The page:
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***Update*** (4/14): The woman at the center of the lawsuit, Shandle Marie Riley, was found dead last night. The cause of death is currently unknown.

A judge will allow lawsuit to proceed against two former Tennessee police officers accused of baptizing a woman against her will.

The decision comes more than two years after the alleged incident, and some of the charges were dismissed by the judge, but the underlying story remains a troubling example of what can happen when government officials treat Christianity as a default religion for everyone.

The incident in question occurred in February of 2019. According to a lawsuit filed later that year by Shandle Marie Riley, she was driving at night, pulled into a gas station, filled up her car, bought some cigarettes, and left to go visit her son. When she arrived at his place, Deputy Daniel Wilkey stopped her in the driveway and asked her to get out of the car for reasons that weren’t clear.

He searched her, touching all parts of her body, even asking her to remove her bra to shake it out. She later admitted to having a “roach” on her, which she handed over. By this time, another unnamed officer arrived. (That officer was later said to be Tyler McRae.)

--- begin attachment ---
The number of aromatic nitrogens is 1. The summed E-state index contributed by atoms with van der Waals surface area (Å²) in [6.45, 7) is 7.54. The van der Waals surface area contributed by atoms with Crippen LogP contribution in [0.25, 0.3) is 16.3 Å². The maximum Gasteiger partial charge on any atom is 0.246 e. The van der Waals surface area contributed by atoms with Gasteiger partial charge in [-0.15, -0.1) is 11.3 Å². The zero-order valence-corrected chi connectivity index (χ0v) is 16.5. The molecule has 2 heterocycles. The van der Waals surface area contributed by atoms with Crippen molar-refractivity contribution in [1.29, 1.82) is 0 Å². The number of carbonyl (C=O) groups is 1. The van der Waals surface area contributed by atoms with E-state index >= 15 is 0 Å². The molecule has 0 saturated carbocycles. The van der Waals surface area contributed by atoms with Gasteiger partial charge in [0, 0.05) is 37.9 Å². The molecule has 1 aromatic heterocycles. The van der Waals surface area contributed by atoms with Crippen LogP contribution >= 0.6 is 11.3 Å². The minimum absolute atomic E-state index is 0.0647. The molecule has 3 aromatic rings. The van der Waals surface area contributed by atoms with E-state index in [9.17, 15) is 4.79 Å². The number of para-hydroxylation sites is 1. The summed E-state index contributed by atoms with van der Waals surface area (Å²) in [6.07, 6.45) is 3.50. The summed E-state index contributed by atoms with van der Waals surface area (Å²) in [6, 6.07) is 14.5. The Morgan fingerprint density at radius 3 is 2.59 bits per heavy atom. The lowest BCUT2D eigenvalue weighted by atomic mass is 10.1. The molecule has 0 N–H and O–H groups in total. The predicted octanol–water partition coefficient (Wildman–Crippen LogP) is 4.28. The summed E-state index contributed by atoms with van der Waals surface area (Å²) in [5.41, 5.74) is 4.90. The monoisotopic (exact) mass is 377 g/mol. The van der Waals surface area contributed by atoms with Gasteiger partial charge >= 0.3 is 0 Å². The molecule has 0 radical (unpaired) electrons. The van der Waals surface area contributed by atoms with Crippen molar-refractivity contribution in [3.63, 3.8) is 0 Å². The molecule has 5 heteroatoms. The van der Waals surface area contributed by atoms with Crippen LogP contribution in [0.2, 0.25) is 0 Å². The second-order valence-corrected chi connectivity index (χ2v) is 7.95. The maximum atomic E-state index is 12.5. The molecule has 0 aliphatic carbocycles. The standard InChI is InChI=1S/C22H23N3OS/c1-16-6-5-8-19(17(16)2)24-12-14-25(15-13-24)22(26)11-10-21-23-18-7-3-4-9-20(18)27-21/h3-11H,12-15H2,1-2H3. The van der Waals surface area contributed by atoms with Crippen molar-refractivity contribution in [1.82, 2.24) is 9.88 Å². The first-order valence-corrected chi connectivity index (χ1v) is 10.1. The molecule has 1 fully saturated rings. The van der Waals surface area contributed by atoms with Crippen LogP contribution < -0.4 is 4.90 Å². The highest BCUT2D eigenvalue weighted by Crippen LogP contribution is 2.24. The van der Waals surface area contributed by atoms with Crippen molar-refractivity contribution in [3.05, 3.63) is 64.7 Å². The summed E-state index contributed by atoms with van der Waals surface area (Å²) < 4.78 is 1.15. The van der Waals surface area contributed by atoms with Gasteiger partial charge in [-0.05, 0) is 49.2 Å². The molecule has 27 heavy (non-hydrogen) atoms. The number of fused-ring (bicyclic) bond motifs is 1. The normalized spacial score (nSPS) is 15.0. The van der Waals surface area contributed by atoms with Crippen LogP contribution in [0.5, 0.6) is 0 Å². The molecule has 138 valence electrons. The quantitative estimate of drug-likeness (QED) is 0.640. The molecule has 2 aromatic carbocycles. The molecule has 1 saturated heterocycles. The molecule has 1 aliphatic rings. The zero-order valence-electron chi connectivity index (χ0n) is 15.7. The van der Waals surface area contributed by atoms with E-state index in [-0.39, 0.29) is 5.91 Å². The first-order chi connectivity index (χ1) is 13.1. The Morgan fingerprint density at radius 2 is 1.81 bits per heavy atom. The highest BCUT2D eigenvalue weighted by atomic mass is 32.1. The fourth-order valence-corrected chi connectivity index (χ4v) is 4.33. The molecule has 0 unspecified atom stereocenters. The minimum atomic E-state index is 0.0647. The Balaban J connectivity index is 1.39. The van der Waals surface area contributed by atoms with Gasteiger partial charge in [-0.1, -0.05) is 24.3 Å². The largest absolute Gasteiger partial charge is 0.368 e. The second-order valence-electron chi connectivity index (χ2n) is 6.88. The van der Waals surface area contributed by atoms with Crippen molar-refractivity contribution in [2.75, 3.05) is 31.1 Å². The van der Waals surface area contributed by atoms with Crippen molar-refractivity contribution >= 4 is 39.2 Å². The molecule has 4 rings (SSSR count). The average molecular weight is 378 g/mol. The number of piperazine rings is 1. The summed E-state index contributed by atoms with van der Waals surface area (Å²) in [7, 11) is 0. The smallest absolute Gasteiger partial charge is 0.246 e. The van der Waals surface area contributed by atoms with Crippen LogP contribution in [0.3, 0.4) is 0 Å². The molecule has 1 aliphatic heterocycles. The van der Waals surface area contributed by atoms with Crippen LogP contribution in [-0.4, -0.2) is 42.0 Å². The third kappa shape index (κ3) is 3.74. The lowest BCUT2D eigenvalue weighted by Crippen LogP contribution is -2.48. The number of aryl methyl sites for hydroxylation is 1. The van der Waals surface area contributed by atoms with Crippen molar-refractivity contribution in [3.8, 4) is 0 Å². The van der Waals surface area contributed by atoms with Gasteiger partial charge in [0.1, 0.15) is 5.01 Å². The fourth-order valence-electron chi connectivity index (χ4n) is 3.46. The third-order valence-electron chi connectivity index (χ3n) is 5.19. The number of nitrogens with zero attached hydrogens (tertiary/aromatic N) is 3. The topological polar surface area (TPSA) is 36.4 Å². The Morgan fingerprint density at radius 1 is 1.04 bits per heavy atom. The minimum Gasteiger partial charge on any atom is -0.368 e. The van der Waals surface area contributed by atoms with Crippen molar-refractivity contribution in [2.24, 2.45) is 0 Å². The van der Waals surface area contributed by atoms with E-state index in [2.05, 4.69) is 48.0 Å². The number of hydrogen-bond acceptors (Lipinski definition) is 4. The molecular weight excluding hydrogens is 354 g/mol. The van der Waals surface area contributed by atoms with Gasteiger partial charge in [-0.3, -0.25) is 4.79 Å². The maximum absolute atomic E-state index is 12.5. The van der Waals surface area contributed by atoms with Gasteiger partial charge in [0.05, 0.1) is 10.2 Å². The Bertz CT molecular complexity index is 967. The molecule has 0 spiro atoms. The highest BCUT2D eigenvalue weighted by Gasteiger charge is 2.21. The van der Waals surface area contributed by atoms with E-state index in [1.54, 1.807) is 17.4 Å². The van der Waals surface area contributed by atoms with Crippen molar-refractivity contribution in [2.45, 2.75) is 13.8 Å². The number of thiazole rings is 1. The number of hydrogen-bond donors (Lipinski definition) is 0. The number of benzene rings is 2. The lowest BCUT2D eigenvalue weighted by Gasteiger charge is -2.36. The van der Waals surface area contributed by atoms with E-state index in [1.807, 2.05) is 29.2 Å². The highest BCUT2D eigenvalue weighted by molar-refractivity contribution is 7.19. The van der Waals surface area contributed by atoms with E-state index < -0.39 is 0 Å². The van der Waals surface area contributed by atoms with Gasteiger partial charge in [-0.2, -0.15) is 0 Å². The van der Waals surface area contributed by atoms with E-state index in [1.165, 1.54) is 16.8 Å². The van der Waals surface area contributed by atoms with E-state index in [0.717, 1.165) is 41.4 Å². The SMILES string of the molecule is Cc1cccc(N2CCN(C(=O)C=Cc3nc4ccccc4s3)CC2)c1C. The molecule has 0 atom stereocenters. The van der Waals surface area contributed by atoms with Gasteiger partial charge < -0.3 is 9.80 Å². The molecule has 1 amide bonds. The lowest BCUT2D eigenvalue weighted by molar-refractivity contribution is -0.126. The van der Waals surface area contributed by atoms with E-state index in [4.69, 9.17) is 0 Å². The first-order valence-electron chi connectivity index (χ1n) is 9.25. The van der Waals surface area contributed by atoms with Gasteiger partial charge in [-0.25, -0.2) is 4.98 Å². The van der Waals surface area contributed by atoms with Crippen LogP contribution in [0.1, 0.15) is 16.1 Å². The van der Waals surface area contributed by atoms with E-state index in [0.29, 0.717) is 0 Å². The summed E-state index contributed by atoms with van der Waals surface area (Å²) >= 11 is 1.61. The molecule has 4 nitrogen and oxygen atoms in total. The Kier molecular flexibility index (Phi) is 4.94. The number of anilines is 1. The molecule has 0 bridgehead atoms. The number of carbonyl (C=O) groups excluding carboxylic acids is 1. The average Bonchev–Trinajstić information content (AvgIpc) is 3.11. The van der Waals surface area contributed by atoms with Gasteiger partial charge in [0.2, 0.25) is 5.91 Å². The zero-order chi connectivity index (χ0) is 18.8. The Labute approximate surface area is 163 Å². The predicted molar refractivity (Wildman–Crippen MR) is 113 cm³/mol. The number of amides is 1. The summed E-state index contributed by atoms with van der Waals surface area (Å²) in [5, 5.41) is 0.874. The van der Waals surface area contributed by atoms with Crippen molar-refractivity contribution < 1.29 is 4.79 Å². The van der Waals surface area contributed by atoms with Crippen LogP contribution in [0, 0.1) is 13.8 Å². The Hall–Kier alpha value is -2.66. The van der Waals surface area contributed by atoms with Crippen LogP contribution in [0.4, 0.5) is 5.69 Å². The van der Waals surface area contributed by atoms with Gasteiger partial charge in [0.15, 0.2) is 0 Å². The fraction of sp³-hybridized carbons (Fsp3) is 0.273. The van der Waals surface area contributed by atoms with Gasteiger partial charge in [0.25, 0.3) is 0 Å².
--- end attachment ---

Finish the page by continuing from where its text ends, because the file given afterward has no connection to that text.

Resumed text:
Then things got weirder.

Wilkey then approached Plaintiff and asked her if she was “saved” and believed in Jesus Christ.

Plaintiff stated that she believed in Jesus Christ, but that she was not “saved” by her own choice.

Wilkey then told Plaintiff that God was talking to him during the vehicle search, and Wilkey felt the Lord wanted him to baptize the Plaintiff.

Wilkey further told Plaintiff that he felt “the spirit.”

Riley was told to go in the house and grab some towels, and that if he could baptize her, he would only issue a criminal citation for the marijuana. (What else he might have written her up for was not clear.) Riley agreed to this deal because it meant she wouldn’t go to jail. She felt she had to get baptized because the consequences of saying no would have been more severe.

She followed Wilkey in her car to nearby Soddy Lake, where Deputy Jacob Goforth showed up on the scene to act as a “witness” to the ritual.

Wilkey then stripped nearly naked, with only his boxer shorts on.

Wilkey then gave Plaintiff the option to strip too, but Plaintiff declined.

He baptized her against her will. She said in the lawsuit she felt “horribly violated” but that she never felt “free to simply ignore” him or “not do as he commanded.” When it was all over and they were drying off, Goforth “smirked” at her.

At the time the lawsuit was filed, NewsChannel 9 in Chattanooga obtained a copy of Wilkey’s initial citation for Riley. It didn’t mention the baptism at all. It did cite her for a “tinted window violation and license tag obstruction,” and included her admission of having a joint in her possession.

Riley sued the two deputies and the Hamilton County Government for $1 million in compensatory damages and $10 million in punitive damages. Wilkey resigned from his position in December of 2019.

That’s where we had left off until this month, where there was finally some movement in the case.